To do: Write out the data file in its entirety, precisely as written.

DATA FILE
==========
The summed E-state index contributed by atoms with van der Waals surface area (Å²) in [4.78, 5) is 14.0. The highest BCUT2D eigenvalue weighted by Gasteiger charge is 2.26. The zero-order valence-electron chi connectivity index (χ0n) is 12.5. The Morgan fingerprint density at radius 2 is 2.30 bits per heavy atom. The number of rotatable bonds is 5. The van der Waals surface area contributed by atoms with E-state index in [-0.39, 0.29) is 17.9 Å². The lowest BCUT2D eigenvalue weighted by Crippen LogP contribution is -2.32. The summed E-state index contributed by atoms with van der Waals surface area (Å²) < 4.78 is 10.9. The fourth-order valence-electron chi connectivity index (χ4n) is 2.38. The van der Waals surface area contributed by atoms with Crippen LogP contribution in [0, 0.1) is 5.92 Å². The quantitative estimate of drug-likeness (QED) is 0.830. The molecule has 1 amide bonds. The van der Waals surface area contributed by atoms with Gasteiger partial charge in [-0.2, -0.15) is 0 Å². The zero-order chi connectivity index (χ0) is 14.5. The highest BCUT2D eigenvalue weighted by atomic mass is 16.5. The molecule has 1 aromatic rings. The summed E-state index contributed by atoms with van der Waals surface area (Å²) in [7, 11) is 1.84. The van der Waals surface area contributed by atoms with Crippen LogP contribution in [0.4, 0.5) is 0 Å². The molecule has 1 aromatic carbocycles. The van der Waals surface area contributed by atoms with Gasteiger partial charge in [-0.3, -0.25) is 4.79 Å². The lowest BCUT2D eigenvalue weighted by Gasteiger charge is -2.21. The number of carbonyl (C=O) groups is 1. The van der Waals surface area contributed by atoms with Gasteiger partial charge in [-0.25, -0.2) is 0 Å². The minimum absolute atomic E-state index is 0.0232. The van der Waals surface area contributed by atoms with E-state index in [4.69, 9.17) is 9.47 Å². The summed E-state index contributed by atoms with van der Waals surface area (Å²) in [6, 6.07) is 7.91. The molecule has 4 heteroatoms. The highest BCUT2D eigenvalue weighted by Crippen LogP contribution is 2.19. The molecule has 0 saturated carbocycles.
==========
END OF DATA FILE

The summed E-state index contributed by atoms with van der Waals surface area (Å²) in [4.78, 5) is 14.0. The highest BCUT2D eigenvalue weighted by Gasteiger charge is 2.26. The zero-order valence-electron chi connectivity index (χ0n) is 12.5. The Morgan fingerprint density at radius 2 is 2.30 bits per heavy atom. The number of rotatable bonds is 5. The van der Waals surface area contributed by atoms with E-state index in [-0.39, 0.29) is 17.9 Å². The lowest BCUT2D eigenvalue weighted by Crippen LogP contribution is -2.32. The summed E-state index contributed by atoms with van der Waals surface area (Å²) < 4.78 is 10.9. The fourth-order valence-electron chi connectivity index (χ4n) is 2.38. The van der Waals surface area contributed by atoms with Crippen LogP contribution in [0, 0.1) is 5.92 Å². The quantitative estimate of drug-likeness (QED) is 0.830. The molecule has 1 amide bonds. The van der Waals surface area contributed by atoms with Gasteiger partial charge in [-0.2, -0.15) is 0 Å². The zero-order chi connectivity index (χ0) is 14.5. The highest BCUT2D eigenvalue weighted by atomic mass is 16.5. The molecule has 1 aromatic rings. The summed E-state index contributed by atoms with van der Waals surface area (Å²) in [7, 11) is 1.84. The van der Waals surface area contributed by atoms with Crippen LogP contribution in [0.4, 0.5) is 0 Å². The molecule has 1 aromatic carbocycles. The van der Waals surface area contributed by atoms with Gasteiger partial charge in [-0.3, -0.25) is 4.79 Å². The lowest BCUT2D eigenvalue weighted by Gasteiger charge is -2.21. The number of carbonyl (C=O) groups is 1. The van der Waals surface area contributed by atoms with Gasteiger partial charge in [-0.25, -0.2) is 0 Å². The minimum absolute atomic E-state index is 0.0232. The van der Waals surface area contributed by atoms with E-state index in [4.69, 9.17) is 9.47 Å². The summed E-state index contributed by atoms with van der Waals surface area (Å²) in [6, 6.07) is 7.91. The molecule has 4 heteroatoms. The highest BCUT2D eigenvalue weighted by Crippen LogP contribution is 2.19. The molecule has 0 saturated carbocycles.